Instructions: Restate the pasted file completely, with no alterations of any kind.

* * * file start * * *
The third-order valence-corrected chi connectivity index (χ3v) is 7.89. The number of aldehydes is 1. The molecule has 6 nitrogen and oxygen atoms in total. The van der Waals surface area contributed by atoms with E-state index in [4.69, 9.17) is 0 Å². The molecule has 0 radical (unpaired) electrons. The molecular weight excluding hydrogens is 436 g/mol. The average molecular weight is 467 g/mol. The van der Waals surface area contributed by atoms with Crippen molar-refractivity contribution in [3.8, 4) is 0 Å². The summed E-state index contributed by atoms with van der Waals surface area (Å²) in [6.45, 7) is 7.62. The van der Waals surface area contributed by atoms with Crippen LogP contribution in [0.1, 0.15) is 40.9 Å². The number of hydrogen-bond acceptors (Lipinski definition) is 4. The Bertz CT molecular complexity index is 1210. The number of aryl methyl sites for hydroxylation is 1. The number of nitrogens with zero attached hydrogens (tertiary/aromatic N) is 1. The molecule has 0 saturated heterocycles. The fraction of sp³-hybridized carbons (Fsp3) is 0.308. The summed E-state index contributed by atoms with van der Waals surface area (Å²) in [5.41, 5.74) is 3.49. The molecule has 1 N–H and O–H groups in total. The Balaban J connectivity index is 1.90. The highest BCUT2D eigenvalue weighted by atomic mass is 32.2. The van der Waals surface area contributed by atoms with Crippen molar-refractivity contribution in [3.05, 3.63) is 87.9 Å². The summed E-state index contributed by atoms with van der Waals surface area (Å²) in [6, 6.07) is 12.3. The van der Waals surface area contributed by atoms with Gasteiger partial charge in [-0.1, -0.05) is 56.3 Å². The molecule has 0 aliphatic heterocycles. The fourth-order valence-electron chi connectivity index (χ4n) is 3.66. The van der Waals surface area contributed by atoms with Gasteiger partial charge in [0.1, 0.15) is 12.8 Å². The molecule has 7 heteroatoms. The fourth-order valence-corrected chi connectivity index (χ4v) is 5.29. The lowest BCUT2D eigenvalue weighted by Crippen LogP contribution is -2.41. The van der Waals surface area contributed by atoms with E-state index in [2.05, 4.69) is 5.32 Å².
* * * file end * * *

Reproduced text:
The third-order valence-corrected chi connectivity index (χ3v) is 7.89. The number of aldehydes is 1. The molecule has 6 nitrogen and oxygen atoms in total. The van der Waals surface area contributed by atoms with E-state index in [4.69, 9.17) is 0 Å². The molecule has 0 radical (unpaired) electrons. The molecular weight excluding hydrogens is 436 g/mol. The average molecular weight is 467 g/mol. The van der Waals surface area contributed by atoms with Crippen molar-refractivity contribution in [3.8, 4) is 0 Å². The summed E-state index contributed by atoms with van der Waals surface area (Å²) in [6.45, 7) is 7.62. The van der Waals surface area contributed by atoms with Crippen LogP contribution in [0.1, 0.15) is 40.9 Å². The number of hydrogen-bond acceptors (Lipinski definition) is 4. The Bertz CT molecular complexity index is 1210. The number of aryl methyl sites for hydroxylation is 1. The number of nitrogens with zero attached hydrogens (tertiary/aromatic N) is 1. The molecule has 0 saturated heterocycles. The fraction of sp³-hybridized carbons (Fsp3) is 0.308. The summed E-state index contributed by atoms with van der Waals surface area (Å²) in [5.41, 5.74) is 3.49. The molecule has 1 N–H and O–H groups in total. The Balaban J connectivity index is 1.90. The highest BCUT2D eigenvalue weighted by atomic mass is 32.2. The van der Waals surface area contributed by atoms with Crippen molar-refractivity contribution in [3.05, 3.63) is 87.9 Å². The summed E-state index contributed by atoms with van der Waals surface area (Å²) in [6, 6.07) is 12.3. The van der Waals surface area contributed by atoms with Gasteiger partial charge in [-0.1, -0.05) is 56.3 Å². The molecule has 0 aliphatic heterocycles. The fourth-order valence-electron chi connectivity index (χ4n) is 3.66. The van der Waals surface area contributed by atoms with Gasteiger partial charge in [0.1, 0.15) is 12.8 Å². The molecule has 7 heteroatoms. The fourth-order valence-corrected chi connectivity index (χ4v) is 5.29. The lowest BCUT2D eigenvalue weighted by Crippen LogP contribution is -2.41. The van der Waals surface area contributed by atoms with E-state index in [2.05, 4.69) is 5.32 Å².